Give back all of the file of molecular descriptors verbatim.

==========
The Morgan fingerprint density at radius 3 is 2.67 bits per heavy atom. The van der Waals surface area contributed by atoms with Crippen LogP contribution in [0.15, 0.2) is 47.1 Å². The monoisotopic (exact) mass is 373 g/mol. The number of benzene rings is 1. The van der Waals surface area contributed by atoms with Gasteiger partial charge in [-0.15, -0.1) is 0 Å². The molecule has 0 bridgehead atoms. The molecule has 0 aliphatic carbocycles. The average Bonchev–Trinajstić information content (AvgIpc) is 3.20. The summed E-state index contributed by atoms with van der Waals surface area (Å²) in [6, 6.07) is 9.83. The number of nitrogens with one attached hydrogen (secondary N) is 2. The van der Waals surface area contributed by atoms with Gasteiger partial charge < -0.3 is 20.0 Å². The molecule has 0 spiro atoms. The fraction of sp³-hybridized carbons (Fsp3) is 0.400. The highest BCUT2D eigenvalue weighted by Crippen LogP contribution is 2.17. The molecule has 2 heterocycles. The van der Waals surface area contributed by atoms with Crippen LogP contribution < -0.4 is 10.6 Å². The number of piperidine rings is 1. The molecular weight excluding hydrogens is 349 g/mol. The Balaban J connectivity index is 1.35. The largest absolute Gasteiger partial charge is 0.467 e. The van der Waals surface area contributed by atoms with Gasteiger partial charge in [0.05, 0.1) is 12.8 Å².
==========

The Morgan fingerprint density at radius 3 is 2.67 bits per heavy atom. The van der Waals surface area contributed by atoms with Crippen LogP contribution in [0.15, 0.2) is 47.1 Å². The monoisotopic (exact) mass is 373 g/mol. The number of benzene rings is 1. The van der Waals surface area contributed by atoms with Gasteiger partial charge in [-0.15, -0.1) is 0 Å². The molecule has 0 bridgehead atoms. The molecule has 0 aliphatic carbocycles. The average Bonchev–Trinajstić information content (AvgIpc) is 3.20. The summed E-state index contributed by atoms with van der Waals surface area (Å²) in [6, 6.07) is 9.83. The number of nitrogens with one attached hydrogen (secondary N) is 2. The van der Waals surface area contributed by atoms with Gasteiger partial charge < -0.3 is 20.0 Å². The molecule has 0 spiro atoms. The fraction of sp³-hybridized carbons (Fsp3) is 0.400. The highest BCUT2D eigenvalue weighted by Crippen LogP contribution is 2.17. The molecule has 2 heterocycles. The van der Waals surface area contributed by atoms with Crippen LogP contribution < -0.4 is 10.6 Å². The number of piperidine rings is 1. The molecular weight excluding hydrogens is 349 g/mol. The Balaban J connectivity index is 1.35. The largest absolute Gasteiger partial charge is 0.467 e. The van der Waals surface area contributed by atoms with Gasteiger partial charge in [0.05, 0.1) is 12.8 Å².